Turning Junk Cars Into City Snowplow Training

January 10, 2024

By Troy Walsh, LMCIT loss control consultant

Still image from a video of snowplow operator training that uses junk cars as props.
Still image from a City of St. Louis Park video that shows snowplow operator training using junk cars as props.

Snowplow operators are a skilled group of people who work to keep our streets clean and clear during the winter months. But how do drivers build those skills and keep them sharp? It’s definitely not a good idea to toss a new employee the keys to a snowplow and tell them to “figure it out.” Public works supervisors and other city leaders need to guide their drivers’ knowledge and help them build skills and muscle memory.

Snowplow operator training can range from a simple driving course in a parking lot to utilizing a defensive driving course around the state. Operators should undergo training annually to continue to sharpen their skills. Training is especially important with new operators, inexperienced operators, and if you have new or updated equipment.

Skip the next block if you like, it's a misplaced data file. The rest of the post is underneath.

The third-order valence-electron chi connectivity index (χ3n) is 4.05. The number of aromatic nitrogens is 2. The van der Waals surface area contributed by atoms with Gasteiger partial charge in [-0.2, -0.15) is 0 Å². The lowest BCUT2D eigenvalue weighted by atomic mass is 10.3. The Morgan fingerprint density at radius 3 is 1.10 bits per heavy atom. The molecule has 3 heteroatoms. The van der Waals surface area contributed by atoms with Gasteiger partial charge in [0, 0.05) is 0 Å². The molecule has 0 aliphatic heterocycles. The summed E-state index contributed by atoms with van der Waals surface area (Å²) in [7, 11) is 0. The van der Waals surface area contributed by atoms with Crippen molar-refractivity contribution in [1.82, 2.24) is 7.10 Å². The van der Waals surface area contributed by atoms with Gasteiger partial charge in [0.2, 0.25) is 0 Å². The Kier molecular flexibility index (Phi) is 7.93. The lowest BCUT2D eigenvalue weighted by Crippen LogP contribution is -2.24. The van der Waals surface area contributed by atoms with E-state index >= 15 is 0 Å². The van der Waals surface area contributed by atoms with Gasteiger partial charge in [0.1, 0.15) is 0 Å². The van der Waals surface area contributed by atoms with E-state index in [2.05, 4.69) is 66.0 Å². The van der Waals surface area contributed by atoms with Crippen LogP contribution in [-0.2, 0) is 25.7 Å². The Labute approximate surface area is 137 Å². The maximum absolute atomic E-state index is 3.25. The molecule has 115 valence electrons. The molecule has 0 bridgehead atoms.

St. Louis Park uses innovative props to help train operators

I recently saw a snowplow operators’ course from the City of St. Louis Park Public Works that utilized “junk” cars as props. Watch this video of the snowplow operators’ training. What a great perspective to use junk cars to show operators the location of the plows to parked vehicles, the distance of the wing plow in the vertical position as it relates to a parked vehicle, and provide an overall understanding of the snowplow operators’ expectations when they encounter obstacles on their routes.

When looking for vehicles to use as props, work with your fire department as they might use junk vehicles for extrication training. You may also want to consider scheduling snowplow operator training and extrication training around the same time in order to use the same vehicles for both.

Great job to the operators at the City of St. Louis Park for adding some real-life obstacles to snowplow drivers’ training and finding ways to minimize risks!